Social Audit

Social Audit

KEY TRENDS

• Social Audits are mandatory as per the 73rd Constitutional Amendment in 1993, through which the Village communities are empowered to conduct social audit of all development work in their respective villages and the concerned authorities are duty bound to facilitate them*
• Constitutional amendments in 1992-93 for local self government which introduced provisions for accounts to be placed before the gram sabha and municipal wards are a revealing pointer to the need for accountability, not to a hierarchy of officialdom or representatives of the people but increasingly to people themselves, since they are the only stakeholders**
• Social Audit is a process in which, details of the resource, both financial and non-financial, used by public agencies for development initiatives are shared with the people, often through a public platform. Social Audits allow people to enforce accountability and transparency, providing the ultimate users an opportunity to scrutinize development initiatives*
• Social audit as a term was used as far back as the 1950s. There has been a flurry of activity and interest in the last seven to eight years in India and neighboring countries. Voluntary development organizations are also actively concerned***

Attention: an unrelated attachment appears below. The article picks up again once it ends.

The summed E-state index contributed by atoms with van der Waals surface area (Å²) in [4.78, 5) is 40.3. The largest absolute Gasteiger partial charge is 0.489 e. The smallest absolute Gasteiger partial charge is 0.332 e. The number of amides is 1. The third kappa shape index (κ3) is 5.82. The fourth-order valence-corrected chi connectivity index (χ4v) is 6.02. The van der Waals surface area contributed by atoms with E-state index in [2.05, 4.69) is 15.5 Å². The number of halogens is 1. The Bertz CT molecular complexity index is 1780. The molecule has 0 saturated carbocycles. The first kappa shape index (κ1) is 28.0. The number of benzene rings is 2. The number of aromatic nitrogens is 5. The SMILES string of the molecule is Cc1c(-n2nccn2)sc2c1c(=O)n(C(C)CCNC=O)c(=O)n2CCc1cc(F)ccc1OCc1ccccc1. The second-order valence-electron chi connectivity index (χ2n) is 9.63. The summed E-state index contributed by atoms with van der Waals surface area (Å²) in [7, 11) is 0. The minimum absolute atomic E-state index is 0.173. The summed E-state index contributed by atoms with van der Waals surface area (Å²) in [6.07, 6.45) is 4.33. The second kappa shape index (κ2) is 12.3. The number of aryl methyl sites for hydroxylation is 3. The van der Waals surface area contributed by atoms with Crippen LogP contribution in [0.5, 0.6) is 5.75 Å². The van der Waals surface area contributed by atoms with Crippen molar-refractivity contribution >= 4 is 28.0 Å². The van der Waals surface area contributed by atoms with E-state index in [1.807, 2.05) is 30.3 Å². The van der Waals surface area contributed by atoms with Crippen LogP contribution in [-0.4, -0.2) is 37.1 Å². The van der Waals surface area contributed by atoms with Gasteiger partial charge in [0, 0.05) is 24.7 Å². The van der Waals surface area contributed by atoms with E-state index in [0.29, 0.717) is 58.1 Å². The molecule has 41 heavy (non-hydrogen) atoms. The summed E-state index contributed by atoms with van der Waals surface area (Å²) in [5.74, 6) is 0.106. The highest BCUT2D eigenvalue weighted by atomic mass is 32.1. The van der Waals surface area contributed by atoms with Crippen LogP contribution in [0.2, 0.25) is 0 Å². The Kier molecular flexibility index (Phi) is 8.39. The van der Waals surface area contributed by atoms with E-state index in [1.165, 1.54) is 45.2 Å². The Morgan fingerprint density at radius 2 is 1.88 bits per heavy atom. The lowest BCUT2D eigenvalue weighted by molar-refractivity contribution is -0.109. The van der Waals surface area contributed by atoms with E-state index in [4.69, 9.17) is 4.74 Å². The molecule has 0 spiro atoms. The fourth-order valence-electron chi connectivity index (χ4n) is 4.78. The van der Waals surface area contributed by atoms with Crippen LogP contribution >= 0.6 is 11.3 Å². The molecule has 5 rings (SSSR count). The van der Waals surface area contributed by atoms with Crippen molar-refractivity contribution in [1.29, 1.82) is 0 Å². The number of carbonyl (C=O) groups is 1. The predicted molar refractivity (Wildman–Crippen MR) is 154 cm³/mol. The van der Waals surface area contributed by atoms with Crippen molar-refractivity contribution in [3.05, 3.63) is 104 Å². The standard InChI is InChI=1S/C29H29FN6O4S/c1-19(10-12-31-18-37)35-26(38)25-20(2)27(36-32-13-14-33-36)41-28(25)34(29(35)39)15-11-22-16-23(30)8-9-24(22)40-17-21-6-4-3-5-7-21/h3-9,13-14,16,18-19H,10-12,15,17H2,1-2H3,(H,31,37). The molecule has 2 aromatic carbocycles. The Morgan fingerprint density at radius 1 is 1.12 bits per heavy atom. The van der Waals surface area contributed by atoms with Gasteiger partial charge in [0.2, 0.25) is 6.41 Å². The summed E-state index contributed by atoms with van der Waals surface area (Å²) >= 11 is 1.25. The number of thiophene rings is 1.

• The key difference between development and social audit is that a social audit focuses on the neglected issue of social impacts, while a development audit has a broader focus including environment and economic issues, such as the efficiency of a project or programme***
• Social audit can also be used for auditing the performance of all three PRI tiers with a social audit committee at each level. These committees should not be permanent, but can be set up depending on the nature of programmes/schemes to be audited***
• Article 17 (2) of the NREGA says “the gram sabha shall conduct regular social audits of all the projects under the Scheme taken up within the Gram Panchayat”. Article 17 (3) says “the Gram Panchayat shall make available all relevant documents including the muster rolls, bills, vouchers, measurement books, copies of sanction orders and other connected books of account and papers to the gram sabha for the purpose of conducting the social audit.”#

* Vision Foundation (2005) Social Audit-Gram Sabha and Panchayati Raj-document, submitted to the Planning Commission, GoI, October
** Social Audit by Amitabh Mukhopadhyay, Seminar
*** Srivastava, KG and Datta, Chandan,
http://www.fao.org/DOCREP/006/AD346E/ad346e09.htm 
# Sinha, Rajesh Kumar: Accountability in Rural Wage Employment Programmes in India: Case of Social Audit in NREGA,
http://www.solutionexchange-un.net.in/decn/cr/res11020901.pdf


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